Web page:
The eighteenth century "Dresden sale" resulted in many important Ferrara artworks ending up in Dresden. One of these was a 1541 painting made by Girolamo da Carpi for the court of the house of Este and now hanging in the Gemäldegalerie in Dresden. Against a broad background shown under a menacing sky, we can see a male and a female figure, both dressed in the attire of old. He has winged feet just about resting on a sphere and his right hand is raised, holding a razor. His blonde, curly tresses are swept forward by a strong wind. She faces away. Her blond, wavy hair tumbles out from beneath a white veil, but she gazes downwards, standing mostly in his shadow and her face is etched with misery. The meaning of this scene is not easy to decipher, rendered more difficult by the fact that the painting is not intact, and is the sophisticated product of a culture that took pleasure in cloaking the meaning of words, stories and objects in a series of different layers. The work is called Kairos e Penitentia: the young man in the picture has been identified as opportunity since Vasari's time, or its Greek, male equivalent, Kairos, referring to the opportunity that needs to be seized, that is "by a tuft of hair", since the nape of the neck is shaved by the razor. The angry background refers to fate since the word also means "storm". The companion of Kairos is generally viewed as patience,The inscriptions on the façade of palazzo Crispi, testifying the influence of Erasmus on the Renaissance Ferrara but Wittkower sees her as Repentance. The themes of the painting refer to rare ancient sources, more widely known through catalogues or collections than they are in the original: Lilio Gregorio Giraldi, author of the mythological treatise De deis gentium excelled at creating these types of anthologies and is considered to be the main source behind interpretation of the symbology in Girolamo da Carpi's painting. However we know that Lilio depended on other authors in this case, especially Erasmus of Rotterdam and his Adagia. In fact the mystery of the painting links Erasmus of Rotterdam with Ferrara culture in the fifteen hundreds. Ferrara in the fifteen hundreds was the place that Erasmus followers liked best in Italy, a type of "first Erasmus city" since the message of Erasmus had made the transition from written word to art form in some Ferrara buildings.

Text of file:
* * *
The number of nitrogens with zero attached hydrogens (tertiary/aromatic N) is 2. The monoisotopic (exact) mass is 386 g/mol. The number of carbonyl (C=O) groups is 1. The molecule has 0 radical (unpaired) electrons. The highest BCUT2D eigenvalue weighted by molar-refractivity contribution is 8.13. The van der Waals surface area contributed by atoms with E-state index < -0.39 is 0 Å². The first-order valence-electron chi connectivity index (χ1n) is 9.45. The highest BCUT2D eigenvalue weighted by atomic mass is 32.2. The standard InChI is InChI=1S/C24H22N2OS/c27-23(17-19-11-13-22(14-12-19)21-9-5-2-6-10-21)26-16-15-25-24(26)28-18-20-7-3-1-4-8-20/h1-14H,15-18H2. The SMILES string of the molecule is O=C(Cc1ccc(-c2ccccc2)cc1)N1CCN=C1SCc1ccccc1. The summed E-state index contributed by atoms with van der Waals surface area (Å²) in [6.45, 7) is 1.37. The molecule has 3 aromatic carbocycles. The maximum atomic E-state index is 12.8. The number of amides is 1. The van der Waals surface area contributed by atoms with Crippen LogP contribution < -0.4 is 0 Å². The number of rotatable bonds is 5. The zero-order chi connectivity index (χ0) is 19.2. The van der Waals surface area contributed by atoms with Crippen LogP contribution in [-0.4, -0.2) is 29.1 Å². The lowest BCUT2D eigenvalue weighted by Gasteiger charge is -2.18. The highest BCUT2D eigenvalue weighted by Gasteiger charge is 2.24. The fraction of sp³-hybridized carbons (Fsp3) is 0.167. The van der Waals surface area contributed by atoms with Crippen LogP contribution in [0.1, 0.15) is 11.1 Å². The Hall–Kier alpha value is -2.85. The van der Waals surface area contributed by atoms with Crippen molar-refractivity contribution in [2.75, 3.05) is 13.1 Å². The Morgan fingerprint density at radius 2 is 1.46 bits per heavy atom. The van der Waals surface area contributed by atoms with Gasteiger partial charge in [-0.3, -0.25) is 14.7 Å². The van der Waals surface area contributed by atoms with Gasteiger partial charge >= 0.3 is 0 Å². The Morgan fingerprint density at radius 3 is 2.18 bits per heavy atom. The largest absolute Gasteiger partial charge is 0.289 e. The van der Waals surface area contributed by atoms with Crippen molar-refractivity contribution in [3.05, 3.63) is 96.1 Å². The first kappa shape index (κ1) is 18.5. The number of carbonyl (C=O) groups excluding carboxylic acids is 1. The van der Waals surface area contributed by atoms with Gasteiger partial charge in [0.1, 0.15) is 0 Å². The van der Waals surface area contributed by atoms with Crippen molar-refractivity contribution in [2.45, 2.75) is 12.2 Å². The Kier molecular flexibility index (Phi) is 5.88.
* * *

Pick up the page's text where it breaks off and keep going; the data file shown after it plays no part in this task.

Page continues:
They are two buildings that have marble tablets inscribed with sentences taken from the Adagia by Erasmus of Rotterdam on their front walls and carry the signature of Girolamo da Carpi, architect: the Naselli-Crispi (by 1537) and the Contughi-GulinellliThe inscriptions on the façade of palazzo Crispi, testifying the influence of Erasmus on the Renaissance Ferrara (1542). The Adagia, a huge collection of proverbs, expressions and famous sayings was first printed in Paris in 1500. Erasmus had a new expanded edition printed in 1508. Six years later a twin collection was published in Ferrara. One of the adages in the Ferrara edition refers to the invitation to 'seize the opportunity' since Kairos is a transient god. In the Basel edition of 1515, this adage was extended by citations from rare old sources, in accordance with which the intriguing, veiled young woman could be interpreted as Metanoia which is the cultured personification of Repentance in Greek. Duke Ercole II is generally attributed with having commissioned the painting, but I would like to make a new proposal. Displaying an awareness of the works of Erasmus was not without its risks, and in fact his works were later banned. The duke wouldn't have gained any advantages by taking a pro-Erasmus stance, in fact, on the contrary, it could have been dangerous and he was always at pains to show his alleErasmi Rotherodami Proverbium Chiliades tres, et totidem centuriae, Impressum accuratissime Ferrariae per Ioannem Machionum Bondenum, 1514 (Ferrara, Biblioteca Comunale Ariostea).giance to the church of Rome. However, at the court of Ferrara, the Duchess Renée of France was not afraid of the consequences of supporting the ideas of Erasmus. The idea that an intellectual accomplice would prepare a work of art inspired by Erasmus and then have it painted by an artist who was close to the Erasmusloving élite of Ferrara would have been an initiative worthy of the duchess and in keeping with her ideas. Thereafter, it is possible that having been taken from Renee, the narrative balance of the painting could have been altered by trimming it, softly moulding it into a new interpretation, and then it may have been placed in an environment where its association with other works with different emphases would change its significance and effect.